Feasibility Study: Alternatives to Prevent Settlements and Bumps at Bridge Approaches in Nebraska

1. Background The ubiquitous bridge approach slab problem, also known as "bump at the end of the bridge", often occurs near the interface of the bridge abutment and the approach, or that of the approach and the roadway pavement. The main cause is a differential settlement between the abutment and the approach {Abu-Hejleh et al., 2008; ). This problem may lead to uncomfortable & dangerous driving conditions, a negative perception in the minds of transportation users, and substantial damages to bridges, which may result in frequent maintenance, an additional budget for the repair, and traffic delay. The "bump" problem has been reported to affect about 25% of entire bridges in the United States {i.e., about 150,000 structures nationwide; Mishra et al., 2010). Moreover, at least $100 million has been spent every year on necessary repairs with this issue (University of New Mexico, 2006). Based on the number of bridges, it can be roughly estimated that the cost in Nebraska could be around $2-3 million every year. In terms of the geotechnical aspect, fundamental causes of the differential settlement and the "bump at the end of the bridge" can be summarized as follows (Wahls, 1990; Briaud et al., 1997; White et al., 2007): • Time-dependent consolidation of the natural soils (embankment foundation), • Compression/consolidation of the approach embankment, • Poor compaction of abutment backfill soils, • Erosion of soils at the abutment face, and • Poor drainage of the embankment and abutment backfill. To minimize the occurrence of the "bump at the end of the bridge" problem due to the differential settlement, Nebraska Department of Transportation (NDOT) has been applying a grade beam policy to new approach slabs (NDOR Bridge Division, 2016). According to the policy manual, grade beams are to be parallel to the abutment and located 20 ft beyond the end of the bridge floor, and be extended to the outside edges of the approach section. The grade beam that typically involves driven piles to reach a bedrock (thus having a full load bearing capacity) is used to support the approach slab, which is enough to prevent any substantial differential settlements. This method has been very successful, resulting in negligible bridge settlement of the bridge approaches. Indeed, a recent nationwide survey showed that Nebraska retains a lower percentage (0-25%) of bridges that have been experiencing the "bump" issues (Yasrobi et al., 2016). Most bridges with the "bump" issues are those that were constructed before the new grade beam policy was at practice. However, the current practice in Nebraska does not provide many details in terms of the design. For example, details about the minimum bearing capacity, allowable settlement, driving length, and cross-sectional area, of the grade beam piles are not given in the BOPP. Such a lack of detailed guideline might lead to an unnecessary increase in the construction cost. In some cases, the current design may result in an overachievement with the pre-assigned length & dimension of the grade beam pile. Moreover, in the current method, considerable settlements were sometimes observed at the interface between the approach slab and the asphalt pavement section where the grade beam is not installed. Accordingly, there is an important research need to provide more details and make necessary revisions to the current grade beam policy to minimize the settlement and bumps at the bridge approaches with less cost and same confidence level as before. Besides, there is a research need to investigate other potential alternatives to prevent such a differential settlement not only at the interface of the bridge abutment and the approach, but also at the interface of the approach and the roadway pavement. One of the feasible alternatives to mitigate such "bump at the end of the bridge" and the different settlement of an approach slab is the application of geosynthetic reinforcement (or geosynthetic reinforced soil, GRS) underneath the approach slab. This method needs to achieve backfill compaction at the optimal moisture content, especially for a coarse-grained backfill material {Abu-Hejleh et al., 2006). According to previous researches (Abu-Hejleh et al., 2006; Helwany et al., 2007; Abu-Farsakh et al., 2013; Bai et al., 2013; Chen and Abu-Farsakh, 2016; Eun et al., 2017), the use of geosynthetic reinforced soil resulted in that the monitored movements of the bridge structure were mitigated compared to those anticipated from the design phase or allowed by the performance requirements. In addition, with the use of GRS systems, post-construction movements can be reduced substantially; thus, the bump problem at the bridge transition is minimized. Furthermore, the obvious advantages of this method are cost-effectiveness ($0.5/yd2 from discussion with industrial engineers), being simple and fast to construct, having a good seismic performance, and that the method can tolerate greater deformation without structural failure. Nonetheless, only a handful of state DOTs, such as LA, CO, WI, TX, and OK DOT, have implemented it in practice probably due to the limited familiarity of this method with the contractors. 2. Objective The proposed research will pursue two principal goals: (1) improve the current design practices of the approach slab foundation in Nebraska, and (2) examine the feasibility of applying geosynthetic reinforcement of soils for preventing the settlement issues at the bridge approaches with less cost. The proposed scope of work is as follows: (1) Extensive survey & review: Survey of current bridge approaches and primary causes of the approach slab settlement for selected bridges in Nebraska. The survey includes investigation of embankment and foundation soil conditions typically encountered in Nebraska. The review of design practices in Nebraska includes a critical review of the design, construction, and post-construction records as well as field investigation at selected bridge sites. (2) Review of causes of approach slab settlement, and solutions to the "bump at the end of the bridge approaches" problems in other states using available literature to determine their relevance to Nebraska conditions and gain insights into possible strategies. (3) In-depth analysis to improve the current design practice of bridge approaches in Nebraska. The improvement of current design practices with the grade beam includes the geometry of piles ( e.g., length and number of piles) as well as geotechnical and structural details of the bridge approach slab. The geotechnical analysis includes the embankment geometry, soil type, compaction requirement, abutment backfill requirement, etc. The approach slab analysis includes structural design, slab support (i.e., pile foundation - dimensions and lengths), drainage layers, and connections at the interface between the bridge and roadway pavement. (4) Experimental and numerical analysis to examine the application of geosynthetic reinforcement for the approach slab foundation. The design and construction recommendations of approach slab foundation associated with geosynthetics will be prepared with the consideration of the type, spacing, location, and the distance from the bridge deck. (5) Cost-effectiveness and constructability analysis on both the design modification and the geosynthetic reinforcement of soils in Nebraska. The optimized design and construction recommendations for the approach slab foundation will be developed to possibly reduce the cost and to enhance the constructability and maintenance. The comprehensive analyses of current design practices and the geosynthetic reinforcement of soils will be implemented with the site-specific soil conditions in Nebraska to suggest which option would perform well for different site-specific Nebraska soil conditions. The geotechnical investigation includes the limit-state analyses and FEM simulations. Details of each task are provided in Section 6 "Tasks".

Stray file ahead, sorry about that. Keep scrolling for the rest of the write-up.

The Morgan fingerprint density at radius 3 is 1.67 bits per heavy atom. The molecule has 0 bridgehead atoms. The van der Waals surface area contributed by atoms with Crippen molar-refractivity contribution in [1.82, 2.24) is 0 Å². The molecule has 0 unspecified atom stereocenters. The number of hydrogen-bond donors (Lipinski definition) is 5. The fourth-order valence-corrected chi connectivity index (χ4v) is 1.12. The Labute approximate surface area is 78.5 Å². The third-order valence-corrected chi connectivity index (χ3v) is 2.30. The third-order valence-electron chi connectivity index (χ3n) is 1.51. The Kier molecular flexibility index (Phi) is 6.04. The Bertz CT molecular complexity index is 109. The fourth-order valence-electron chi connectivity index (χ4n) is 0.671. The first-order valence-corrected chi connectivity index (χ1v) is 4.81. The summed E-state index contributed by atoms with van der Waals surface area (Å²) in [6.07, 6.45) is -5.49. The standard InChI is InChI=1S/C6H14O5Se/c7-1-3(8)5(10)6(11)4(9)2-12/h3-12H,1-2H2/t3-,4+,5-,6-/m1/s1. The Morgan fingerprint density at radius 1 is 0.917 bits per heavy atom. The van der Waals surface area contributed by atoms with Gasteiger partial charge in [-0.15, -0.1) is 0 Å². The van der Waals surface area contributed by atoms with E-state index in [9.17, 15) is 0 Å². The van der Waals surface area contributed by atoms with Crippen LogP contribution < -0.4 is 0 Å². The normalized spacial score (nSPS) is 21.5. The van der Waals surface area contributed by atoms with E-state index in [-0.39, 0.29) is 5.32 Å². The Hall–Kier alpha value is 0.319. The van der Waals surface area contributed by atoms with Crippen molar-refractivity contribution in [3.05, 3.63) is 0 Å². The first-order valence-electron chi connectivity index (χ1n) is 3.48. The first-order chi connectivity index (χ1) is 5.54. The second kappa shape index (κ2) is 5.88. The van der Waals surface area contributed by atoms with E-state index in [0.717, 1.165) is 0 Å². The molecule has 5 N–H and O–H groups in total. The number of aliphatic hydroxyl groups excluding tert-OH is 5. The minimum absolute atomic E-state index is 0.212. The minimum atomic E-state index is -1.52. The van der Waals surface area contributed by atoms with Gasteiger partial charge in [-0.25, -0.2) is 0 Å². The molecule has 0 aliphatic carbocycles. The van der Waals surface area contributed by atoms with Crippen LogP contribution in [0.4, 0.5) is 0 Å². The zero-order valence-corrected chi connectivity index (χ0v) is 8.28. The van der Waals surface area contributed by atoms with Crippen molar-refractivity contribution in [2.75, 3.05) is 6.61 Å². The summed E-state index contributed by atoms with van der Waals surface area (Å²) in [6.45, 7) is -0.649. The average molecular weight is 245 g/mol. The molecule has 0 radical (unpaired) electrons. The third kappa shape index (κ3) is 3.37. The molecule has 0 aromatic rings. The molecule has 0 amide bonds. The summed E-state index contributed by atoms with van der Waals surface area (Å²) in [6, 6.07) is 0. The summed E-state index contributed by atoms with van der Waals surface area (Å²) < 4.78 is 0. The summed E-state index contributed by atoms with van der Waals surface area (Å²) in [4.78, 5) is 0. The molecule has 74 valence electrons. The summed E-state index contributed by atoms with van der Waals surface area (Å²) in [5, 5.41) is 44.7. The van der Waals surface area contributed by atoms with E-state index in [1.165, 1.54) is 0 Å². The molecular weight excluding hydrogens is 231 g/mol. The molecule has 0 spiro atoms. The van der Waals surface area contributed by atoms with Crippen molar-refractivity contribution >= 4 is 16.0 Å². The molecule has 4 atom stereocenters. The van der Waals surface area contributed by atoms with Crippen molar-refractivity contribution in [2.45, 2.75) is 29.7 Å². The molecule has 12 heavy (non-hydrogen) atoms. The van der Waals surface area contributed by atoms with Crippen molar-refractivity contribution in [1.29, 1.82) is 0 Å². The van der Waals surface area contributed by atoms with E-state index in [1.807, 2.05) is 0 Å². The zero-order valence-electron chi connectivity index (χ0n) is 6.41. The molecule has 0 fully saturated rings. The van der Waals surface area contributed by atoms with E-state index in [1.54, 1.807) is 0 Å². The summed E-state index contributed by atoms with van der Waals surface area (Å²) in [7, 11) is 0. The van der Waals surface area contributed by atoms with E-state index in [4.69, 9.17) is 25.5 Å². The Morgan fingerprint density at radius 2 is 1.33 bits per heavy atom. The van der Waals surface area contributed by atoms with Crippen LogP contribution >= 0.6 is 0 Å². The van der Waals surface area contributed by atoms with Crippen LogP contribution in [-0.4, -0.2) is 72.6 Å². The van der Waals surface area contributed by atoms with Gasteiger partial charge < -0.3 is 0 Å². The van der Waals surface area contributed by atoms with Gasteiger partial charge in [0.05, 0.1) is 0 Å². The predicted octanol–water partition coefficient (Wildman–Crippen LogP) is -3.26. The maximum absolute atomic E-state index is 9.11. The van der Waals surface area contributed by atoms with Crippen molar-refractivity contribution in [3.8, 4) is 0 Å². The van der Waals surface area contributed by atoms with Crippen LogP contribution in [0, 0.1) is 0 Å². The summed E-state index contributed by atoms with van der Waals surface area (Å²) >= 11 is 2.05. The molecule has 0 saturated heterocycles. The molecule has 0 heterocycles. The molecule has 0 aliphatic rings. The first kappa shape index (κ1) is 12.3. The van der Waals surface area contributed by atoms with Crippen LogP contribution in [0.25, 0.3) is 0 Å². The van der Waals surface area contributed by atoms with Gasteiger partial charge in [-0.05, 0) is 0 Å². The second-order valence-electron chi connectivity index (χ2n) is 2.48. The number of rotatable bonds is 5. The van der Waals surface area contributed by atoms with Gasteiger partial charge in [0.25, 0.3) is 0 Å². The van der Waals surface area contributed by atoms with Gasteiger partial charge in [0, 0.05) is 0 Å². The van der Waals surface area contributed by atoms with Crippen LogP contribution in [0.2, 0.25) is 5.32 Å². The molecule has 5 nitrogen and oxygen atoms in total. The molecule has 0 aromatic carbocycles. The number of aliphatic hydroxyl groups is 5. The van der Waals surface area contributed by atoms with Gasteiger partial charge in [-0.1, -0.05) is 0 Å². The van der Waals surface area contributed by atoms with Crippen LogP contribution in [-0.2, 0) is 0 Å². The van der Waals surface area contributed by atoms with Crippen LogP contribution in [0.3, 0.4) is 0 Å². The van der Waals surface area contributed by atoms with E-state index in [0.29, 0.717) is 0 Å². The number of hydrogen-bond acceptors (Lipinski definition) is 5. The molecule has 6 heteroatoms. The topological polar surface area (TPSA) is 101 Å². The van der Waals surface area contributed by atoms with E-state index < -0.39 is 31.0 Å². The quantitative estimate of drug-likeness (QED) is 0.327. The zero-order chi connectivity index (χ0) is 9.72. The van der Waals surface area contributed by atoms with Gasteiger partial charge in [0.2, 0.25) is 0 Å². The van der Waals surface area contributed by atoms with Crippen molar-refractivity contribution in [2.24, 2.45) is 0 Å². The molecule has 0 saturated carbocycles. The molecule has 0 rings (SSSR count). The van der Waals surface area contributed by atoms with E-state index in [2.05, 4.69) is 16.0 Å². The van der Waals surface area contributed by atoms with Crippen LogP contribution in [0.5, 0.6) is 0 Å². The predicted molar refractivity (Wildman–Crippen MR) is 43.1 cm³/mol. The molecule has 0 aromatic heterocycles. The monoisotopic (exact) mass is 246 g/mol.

Language

    • English

    Project

    • Status: Active
    • Funding: $ $99,469.00
    • Sponsor Organizations:

      Nebraska Department of Transportation

      1500 Nebraska 2
      Lincoln, NE  United States  68502
    • Project Managers:

      Halsey, Lieska

    • Performing Organizations:

      University of Nebraska, Lincoln

      1400 R Street
      Lincoln, NE  United States  68588
    • Principal Investigators:

      Kim, Seunghee

    • Start Date: 20190701
    • Expected Completion Date: 20201231
    • Actual Completion Date: 0
    • USDOT Program: Transportation, Planning, Research, and Development

    Subject/Index Terms

    Filing Info

    • Accession Number: 01705859
    • Record Type: Research project
    • Source Agency: Nebraska Department of Transportation
    • Files: RiP, STATEDOT
    • Created Date: May 24 2019 11:50AM